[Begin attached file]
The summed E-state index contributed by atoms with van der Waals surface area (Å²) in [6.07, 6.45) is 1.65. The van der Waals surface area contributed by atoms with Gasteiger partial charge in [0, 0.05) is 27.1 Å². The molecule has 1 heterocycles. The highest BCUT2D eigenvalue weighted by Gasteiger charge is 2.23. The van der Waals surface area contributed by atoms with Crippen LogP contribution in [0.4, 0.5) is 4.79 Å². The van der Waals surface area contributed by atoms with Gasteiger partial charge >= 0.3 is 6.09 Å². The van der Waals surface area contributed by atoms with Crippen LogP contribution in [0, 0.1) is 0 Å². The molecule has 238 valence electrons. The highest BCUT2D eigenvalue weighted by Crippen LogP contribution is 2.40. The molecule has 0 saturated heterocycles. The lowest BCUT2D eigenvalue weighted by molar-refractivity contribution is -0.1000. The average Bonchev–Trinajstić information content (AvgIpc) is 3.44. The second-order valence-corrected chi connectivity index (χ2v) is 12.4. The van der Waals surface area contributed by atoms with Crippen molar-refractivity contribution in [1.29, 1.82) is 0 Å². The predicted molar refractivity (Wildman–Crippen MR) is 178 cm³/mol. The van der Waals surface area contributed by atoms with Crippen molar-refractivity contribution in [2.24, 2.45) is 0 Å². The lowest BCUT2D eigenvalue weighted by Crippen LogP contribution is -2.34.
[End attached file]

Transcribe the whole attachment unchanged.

The summed E-state index contributed by atoms with van der Waals surface area (Å²) in [6.07, 6.45) is 1.65. The van der Waals surface area contributed by atoms with Gasteiger partial charge in [0, 0.05) is 27.1 Å². The molecule has 1 heterocycles. The highest BCUT2D eigenvalue weighted by Gasteiger charge is 2.23. The van der Waals surface area contributed by atoms with Crippen LogP contribution in [0.4, 0.5) is 4.79 Å². The van der Waals surface area contributed by atoms with Gasteiger partial charge >= 0.3 is 6.09 Å². The van der Waals surface area contributed by atoms with Crippen LogP contribution in [0, 0.1) is 0 Å². The molecule has 238 valence electrons. The highest BCUT2D eigenvalue weighted by Crippen LogP contribution is 2.40. The molecule has 0 saturated heterocycles. The lowest BCUT2D eigenvalue weighted by molar-refractivity contribution is -0.1000. The average Bonchev–Trinajstić information content (AvgIpc) is 3.44. The second-order valence-corrected chi connectivity index (χ2v) is 12.4. The van der Waals surface area contributed by atoms with Crippen molar-refractivity contribution in [1.29, 1.82) is 0 Å². The predicted molar refractivity (Wildman–Crippen MR) is 178 cm³/mol. The van der Waals surface area contributed by atoms with Crippen molar-refractivity contribution in [2.24, 2.45) is 0 Å². The lowest BCUT2D eigenvalue weighted by Crippen LogP contribution is -2.34.